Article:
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It is relatively easy to use some approximation scheme like Simpson's rule to calculate the value of a definite integral, One can even you the GAMS macro facility to make this look decent:

* Composite Simpson rule 
$macro simpson(f,a,b,nn)                                            \
       abort$(mod(nn,2) or nn<>round(nn)) 'nn not an even integer'; \
       dx = (b-a)/nn;                                               \
       x = a + dx;                                                  \
       interval = f(a) + f(b);                                      \
       m = 4;                                                       \
       for(ii = 2 to nn,                                            \
         interval = interval + m*f(x);                              \
         m = 6 - m;                                                 \
         x = x + dx );                                              \
       interval = dx*interval/3;

* following will be used by the macro simpson

scalar n        'number of intervals - has to be even'
       a        'interval low'
       b        'interval high'
       dx       'sub interval'
       m        'constant'
       ii       'loop index'
       x        'function argument'
       interval 'result';

* now we use a known integral to test the macro
* integral of sin(x) for [0,1] = 1 - cos(1);

scalar exactResult, diff; exactResult = 1-cos(1); display exactResult;

simpson(sin,0,1,2);    diff = abs(interval-exactResult); display diff;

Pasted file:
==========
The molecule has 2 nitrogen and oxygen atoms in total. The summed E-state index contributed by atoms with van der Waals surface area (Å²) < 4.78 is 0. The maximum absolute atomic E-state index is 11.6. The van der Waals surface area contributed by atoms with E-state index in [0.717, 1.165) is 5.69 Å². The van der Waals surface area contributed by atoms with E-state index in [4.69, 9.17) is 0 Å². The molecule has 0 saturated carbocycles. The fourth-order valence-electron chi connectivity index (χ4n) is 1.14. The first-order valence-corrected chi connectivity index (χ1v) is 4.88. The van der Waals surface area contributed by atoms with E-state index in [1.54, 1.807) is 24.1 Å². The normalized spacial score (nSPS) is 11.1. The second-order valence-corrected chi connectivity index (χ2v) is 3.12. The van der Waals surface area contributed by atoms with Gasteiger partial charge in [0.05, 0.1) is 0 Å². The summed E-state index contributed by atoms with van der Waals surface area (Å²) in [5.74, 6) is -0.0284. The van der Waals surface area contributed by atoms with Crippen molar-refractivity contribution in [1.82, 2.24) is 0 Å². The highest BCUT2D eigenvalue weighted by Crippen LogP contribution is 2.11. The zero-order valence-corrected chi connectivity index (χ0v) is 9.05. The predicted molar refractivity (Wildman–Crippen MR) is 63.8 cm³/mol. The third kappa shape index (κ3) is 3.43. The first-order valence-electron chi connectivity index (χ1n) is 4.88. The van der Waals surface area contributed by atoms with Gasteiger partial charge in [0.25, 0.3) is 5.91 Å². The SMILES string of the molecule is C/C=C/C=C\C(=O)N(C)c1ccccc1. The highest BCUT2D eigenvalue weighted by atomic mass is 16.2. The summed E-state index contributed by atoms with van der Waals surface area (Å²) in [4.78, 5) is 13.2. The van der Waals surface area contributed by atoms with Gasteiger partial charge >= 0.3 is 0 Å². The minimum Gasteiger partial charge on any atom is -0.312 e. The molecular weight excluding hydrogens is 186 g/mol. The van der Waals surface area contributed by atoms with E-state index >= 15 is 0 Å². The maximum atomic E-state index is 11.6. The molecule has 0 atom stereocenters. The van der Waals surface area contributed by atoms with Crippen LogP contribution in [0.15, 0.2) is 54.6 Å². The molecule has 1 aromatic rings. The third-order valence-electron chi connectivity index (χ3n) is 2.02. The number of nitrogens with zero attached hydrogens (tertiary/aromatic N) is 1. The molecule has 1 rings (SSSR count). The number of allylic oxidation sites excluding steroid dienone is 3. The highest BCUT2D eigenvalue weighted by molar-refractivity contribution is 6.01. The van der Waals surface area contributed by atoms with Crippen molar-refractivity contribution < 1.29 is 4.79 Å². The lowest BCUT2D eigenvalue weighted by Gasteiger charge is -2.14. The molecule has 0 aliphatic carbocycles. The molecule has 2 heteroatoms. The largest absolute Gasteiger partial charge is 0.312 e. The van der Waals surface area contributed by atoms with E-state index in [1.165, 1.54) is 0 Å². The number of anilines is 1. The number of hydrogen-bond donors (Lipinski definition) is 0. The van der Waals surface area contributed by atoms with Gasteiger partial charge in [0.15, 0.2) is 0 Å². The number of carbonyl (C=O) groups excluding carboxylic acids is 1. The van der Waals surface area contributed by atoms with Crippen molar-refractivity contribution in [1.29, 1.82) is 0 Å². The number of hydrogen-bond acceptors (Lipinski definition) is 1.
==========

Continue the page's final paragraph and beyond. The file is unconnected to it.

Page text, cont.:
simpson(sin,0,1,10);   diff = abs(interval-exactResult); display diff;
simpson(sin,0,1,1000); diff = abs(interval-exactResult); display diff;

* now we define a macro for the function
$macro g(y) sin(y)

simpson(g,0,1,10);    diff = abs(interval-exactResult); display diff;

* and an even more complicated one - normal density
$macro p(x) 1/(sigma*sqrt(2*PI))*exp(-sqr(x-mu)/(2*sqr(sigma)))
parameters sigma, mu;

set i / 1*20 /, 
    j / 1*25 /;
parameters sx(i), mx(i,j), result(i,j);

sx(i) = uniform(1,2); mx(i,j) = uniform(-1,+1);
   sigma = sx(i); mu = mx(i,j);
   result(i,j) = interval;
display result;

This implementation has the disadvantage that it can't be used in model equations. GAMS has the ability to use extrinsic functions and external equations to implement some integral function that can be even used in model algebra. The discussion about the differences between the two methods even use the example of an integral.

IMPRESSUM / LEGAL NOTICEPRIVACY POLICY gams/an_example_how_to_use_the_gams_macro_feature_to_implement_the_simpson_s_rule.txt · Last modified: 2020/05/28 17:44 by Michael Bussieck